Since the passage of the Employee Retirement Income Security Act of 1974 (ERISA), the Department of Labor (DOL) and private litigants have focused mainly on pension plans and more recently, 401(k) plans. But ERISA was enacted to protect the interests of employees and their beneficiaries in all employee benefit plans, including health plans.
Recently, DOL has shown a heightened interest in investigating health plans governed by ERISA for compliance. ERISA fee litigation is also shifting into the health plan arena, and litigation accusing health plan fiduciaries of paying or charging excessive or hidden fees is becoming more common. Investigation of self-funded health benefit plans and the fees charged by the third-party administrators (TPAs) that serve them is one of the focus areas.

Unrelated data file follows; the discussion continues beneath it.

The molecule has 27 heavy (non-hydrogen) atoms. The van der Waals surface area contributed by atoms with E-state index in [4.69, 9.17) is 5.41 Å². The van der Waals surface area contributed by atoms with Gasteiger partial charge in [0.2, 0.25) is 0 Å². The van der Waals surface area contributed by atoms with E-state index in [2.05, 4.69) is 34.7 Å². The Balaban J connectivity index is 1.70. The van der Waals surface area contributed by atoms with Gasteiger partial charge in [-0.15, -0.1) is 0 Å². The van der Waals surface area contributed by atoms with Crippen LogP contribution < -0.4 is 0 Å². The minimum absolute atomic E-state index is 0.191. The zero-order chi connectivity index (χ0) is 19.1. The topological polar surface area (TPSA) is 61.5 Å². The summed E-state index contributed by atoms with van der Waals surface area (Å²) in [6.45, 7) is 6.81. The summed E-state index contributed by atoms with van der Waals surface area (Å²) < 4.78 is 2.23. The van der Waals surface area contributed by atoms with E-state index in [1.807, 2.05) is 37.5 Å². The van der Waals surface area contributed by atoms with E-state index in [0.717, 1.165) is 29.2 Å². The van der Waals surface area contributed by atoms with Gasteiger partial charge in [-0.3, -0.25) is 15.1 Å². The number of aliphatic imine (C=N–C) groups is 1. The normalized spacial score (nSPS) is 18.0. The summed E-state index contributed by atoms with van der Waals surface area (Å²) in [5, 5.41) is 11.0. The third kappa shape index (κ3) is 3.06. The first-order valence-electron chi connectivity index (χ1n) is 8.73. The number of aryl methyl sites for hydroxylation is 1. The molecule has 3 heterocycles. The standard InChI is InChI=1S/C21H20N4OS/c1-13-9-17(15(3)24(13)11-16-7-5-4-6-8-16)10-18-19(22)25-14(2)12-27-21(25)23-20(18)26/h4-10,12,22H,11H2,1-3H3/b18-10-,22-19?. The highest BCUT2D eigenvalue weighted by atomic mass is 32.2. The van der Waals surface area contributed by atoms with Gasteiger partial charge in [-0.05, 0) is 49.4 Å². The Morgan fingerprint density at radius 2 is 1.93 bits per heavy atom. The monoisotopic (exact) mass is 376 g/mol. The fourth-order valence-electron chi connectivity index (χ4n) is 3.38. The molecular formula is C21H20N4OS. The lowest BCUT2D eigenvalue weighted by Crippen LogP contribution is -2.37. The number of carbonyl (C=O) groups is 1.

Recent DOL enforcement actions have focused on TPAs, but fiduciaries have an obligation to understand the fees paid to the TPAs they hire and to ensure that such fees are reasonable. One case discussed in this article, Acosta v. Chimes, should serve as a warning to ERISA plan fiduciaries, because in that case DOL pursued litigation against the plan fiduciaries for paying too much in fees to the TPA engaged to administer claims under the plan.
For these reasons, even many of the cases discussed in this article directed actions against the TPAs for charging excessive and/or hidden fees, such cases could just as easily be brought against plan fiduciaries. Therefore, it is critical for ERISA fiduciaries, particularly Taft-Hartley plan trustees and those responsible for implementing employer-sponsored plans, to understand their obligations under ERISA when it comes to retaining and monitoring TPAs.
The complete article can be viewed here.